Ok so a VCO is different from the master clock of yesteryears? I didn't realize these were two different things. Do you know any products that use VCO?

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suri

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Ok so a VCO is different from the master clock of yesteryears? I didn't realize these were two different things. Do you know any products that use VCO?

Regards

hi gobble,

i am extremely pleased and happy to read about such advances and also happy in the knowledge that today's extreme audiophiles will be moving towards digital storage, retrieval and playback-

it has this import for me - i will, in the near future, be able to buy (second-hand) those exotic transports/dac/power beasts with 35 clocks doing masterful duty for a pittance:yahoo::yahoo::yahoo::yahoo::yahoo:
 

stevieboy

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Ok so a VCO is different from the master clock of yesteryears? I didn't realize these were two different things. Do you know any products that use VCO?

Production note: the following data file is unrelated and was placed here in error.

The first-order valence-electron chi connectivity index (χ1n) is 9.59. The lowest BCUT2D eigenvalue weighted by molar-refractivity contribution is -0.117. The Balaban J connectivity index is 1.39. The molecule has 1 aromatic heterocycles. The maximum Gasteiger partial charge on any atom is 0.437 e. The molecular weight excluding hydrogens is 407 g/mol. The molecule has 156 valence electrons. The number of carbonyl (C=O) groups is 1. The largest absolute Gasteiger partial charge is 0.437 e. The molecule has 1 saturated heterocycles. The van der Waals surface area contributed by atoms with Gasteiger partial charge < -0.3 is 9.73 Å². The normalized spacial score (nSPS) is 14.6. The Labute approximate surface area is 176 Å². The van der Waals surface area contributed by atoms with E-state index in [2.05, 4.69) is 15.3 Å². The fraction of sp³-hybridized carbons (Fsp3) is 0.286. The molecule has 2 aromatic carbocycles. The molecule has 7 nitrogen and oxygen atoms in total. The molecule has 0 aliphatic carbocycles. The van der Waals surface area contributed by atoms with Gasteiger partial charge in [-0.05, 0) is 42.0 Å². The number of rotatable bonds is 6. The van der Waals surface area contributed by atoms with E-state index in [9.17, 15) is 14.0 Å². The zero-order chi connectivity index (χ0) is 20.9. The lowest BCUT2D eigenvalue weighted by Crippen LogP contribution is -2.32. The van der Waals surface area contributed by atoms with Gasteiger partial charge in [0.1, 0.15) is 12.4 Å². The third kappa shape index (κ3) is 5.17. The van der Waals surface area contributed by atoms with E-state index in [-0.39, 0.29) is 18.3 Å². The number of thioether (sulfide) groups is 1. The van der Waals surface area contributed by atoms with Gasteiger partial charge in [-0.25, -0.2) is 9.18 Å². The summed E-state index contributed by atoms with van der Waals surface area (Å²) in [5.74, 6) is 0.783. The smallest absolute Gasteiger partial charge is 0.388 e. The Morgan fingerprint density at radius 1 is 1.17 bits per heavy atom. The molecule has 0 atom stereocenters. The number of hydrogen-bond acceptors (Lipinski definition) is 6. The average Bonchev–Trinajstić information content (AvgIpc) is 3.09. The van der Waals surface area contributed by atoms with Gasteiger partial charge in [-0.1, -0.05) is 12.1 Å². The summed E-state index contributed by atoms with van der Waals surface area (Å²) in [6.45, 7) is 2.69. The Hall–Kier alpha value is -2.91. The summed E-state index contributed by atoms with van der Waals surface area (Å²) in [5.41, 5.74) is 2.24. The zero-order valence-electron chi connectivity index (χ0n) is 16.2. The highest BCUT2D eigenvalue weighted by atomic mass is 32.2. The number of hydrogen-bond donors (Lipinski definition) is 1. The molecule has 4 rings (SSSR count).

Regards

yesteryears used grandfather clocks with big pendulums for adding weight and resonance control. nowadays as has been pointed out, all are digital clocks.

there are also cuckoo clocks. with these one tends to hear a significant difference that normal people can't.

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gobble

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Great! I want a DAC with a pendulum clock that I can hang from the wall. One that needs keying with a chaavi so that it is green and does not consume power :D

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stevieboy

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Jitter is completely (read: not maybe) eliminated by clocking the transport and DAC with the same master clock. This requires both to have a word clock input, not easy or cheap to implement. Which is possibly why very few of the big-dollar companies offer it in their mainstream products, reserving it for their highest-end products.


as with the dcs elgar three box system. supposedly claimed the world's best.
 

venkatcr

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I came across an excellent white paper on external DACs in NAIM's website. Please read the article at http://naim-audio.com/download/Naim_DAC_White_Paper_Aug_2009.pdf. Though they have covered a number of issues that frighten most of us from switching to digital storage, and playing through a DAC, the following specifically refers to Jitter.

Naim White Paper said: